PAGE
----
This study examined employment outcomes among adults with schizophrenia or schizoaffective disorder in a 12-month randomized controlled trial comparing two work rehabilitation programs: Individual Placement and Support (IPS; a supported employment model) and conventional vocational rehabilitation.

Setting: 

The setting was an outpatient clinic in San Diego, California and various places of employment.

Sample: 

The study sample included 50 participants,30 men and 20 women who were 45 years or older, had a DSM-IV (American Psychiatric Association, 1994) diagnosis of schizophrenia or schizoaffective disorder, and were receiving their psychiatric care at an outpatient clinic. Twenty subjects were diagnosed with schizophrenia, and 30 were diagnosed with schizoaffective disorder. They were referred by state vocational rehabilitation.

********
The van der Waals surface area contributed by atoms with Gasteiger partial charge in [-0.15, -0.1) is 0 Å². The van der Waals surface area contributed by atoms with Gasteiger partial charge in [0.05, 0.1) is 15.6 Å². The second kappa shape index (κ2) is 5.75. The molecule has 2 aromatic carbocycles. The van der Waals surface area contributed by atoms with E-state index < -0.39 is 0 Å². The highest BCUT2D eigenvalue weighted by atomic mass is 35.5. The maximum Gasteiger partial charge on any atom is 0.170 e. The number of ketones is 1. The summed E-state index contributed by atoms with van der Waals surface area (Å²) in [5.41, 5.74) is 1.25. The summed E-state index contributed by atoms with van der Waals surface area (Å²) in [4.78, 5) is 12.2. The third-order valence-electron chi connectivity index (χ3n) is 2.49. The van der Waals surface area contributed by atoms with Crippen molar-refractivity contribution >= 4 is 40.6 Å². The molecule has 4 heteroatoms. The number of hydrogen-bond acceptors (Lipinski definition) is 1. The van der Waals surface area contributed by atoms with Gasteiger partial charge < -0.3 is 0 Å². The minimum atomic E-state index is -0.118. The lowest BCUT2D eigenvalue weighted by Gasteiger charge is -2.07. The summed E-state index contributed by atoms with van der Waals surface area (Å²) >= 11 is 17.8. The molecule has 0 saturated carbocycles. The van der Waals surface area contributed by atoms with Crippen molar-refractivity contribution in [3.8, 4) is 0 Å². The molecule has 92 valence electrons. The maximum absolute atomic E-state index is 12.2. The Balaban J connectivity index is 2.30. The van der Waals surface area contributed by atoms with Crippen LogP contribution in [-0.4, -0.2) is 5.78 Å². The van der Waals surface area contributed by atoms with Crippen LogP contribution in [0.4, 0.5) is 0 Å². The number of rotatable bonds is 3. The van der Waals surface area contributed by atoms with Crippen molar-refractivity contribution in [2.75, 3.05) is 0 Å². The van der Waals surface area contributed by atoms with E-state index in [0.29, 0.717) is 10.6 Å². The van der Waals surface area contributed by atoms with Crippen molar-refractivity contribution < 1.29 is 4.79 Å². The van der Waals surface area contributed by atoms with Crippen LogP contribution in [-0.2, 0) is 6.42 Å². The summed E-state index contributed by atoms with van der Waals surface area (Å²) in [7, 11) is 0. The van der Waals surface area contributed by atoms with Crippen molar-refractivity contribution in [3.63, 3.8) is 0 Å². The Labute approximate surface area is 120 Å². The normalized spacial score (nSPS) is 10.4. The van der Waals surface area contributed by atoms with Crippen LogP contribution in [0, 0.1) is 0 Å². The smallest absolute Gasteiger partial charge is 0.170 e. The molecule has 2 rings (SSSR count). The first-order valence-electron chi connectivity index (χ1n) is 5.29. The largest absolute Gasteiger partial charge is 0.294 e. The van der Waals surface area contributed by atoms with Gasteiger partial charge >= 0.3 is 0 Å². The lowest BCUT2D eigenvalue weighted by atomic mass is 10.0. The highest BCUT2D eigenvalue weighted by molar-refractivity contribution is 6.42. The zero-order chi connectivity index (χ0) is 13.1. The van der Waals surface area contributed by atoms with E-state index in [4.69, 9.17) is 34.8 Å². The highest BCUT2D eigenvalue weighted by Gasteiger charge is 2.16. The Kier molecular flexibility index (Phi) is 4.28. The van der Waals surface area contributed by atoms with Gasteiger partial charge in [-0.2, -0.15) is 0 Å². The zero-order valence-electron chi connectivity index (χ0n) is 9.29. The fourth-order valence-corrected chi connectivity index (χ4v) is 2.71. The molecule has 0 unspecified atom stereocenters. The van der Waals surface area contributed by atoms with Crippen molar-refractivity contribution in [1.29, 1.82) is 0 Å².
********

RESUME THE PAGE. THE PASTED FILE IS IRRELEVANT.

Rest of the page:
Data Collection: 

The following techniques were used t-tests, chi-square, logistic regression, and repeated measures ANOVA to analyze the data. Alpha for significance was set at p < .05, and all tests were two-tailed. Cohen's d effect sizes to provide estimates of the magnitude of effects was also calculated.

Intervention: 

The intervention was the Individual Placement and Support (IPS) model of supported employment. This a systematic approach to helping people with severe mental illness achieve competitive employment. It is based on eight principles: eligibility based on client choice, focus on competitive employment, integration of mental health and employment services, attention to client preferences, work incentives planning, rapid job search, systematic job development, and individualized job supports. Systematic reviews have concluded that IPS is an evidence-based practice.

Control: 

Conventional vocational rehabilitation programs use a train-then-place approach, emphasizing prevocational training classes and volunteer, transitional, or trial employment before seeking competitive work (i.e., employment in the community at prevailing wages).

Findings: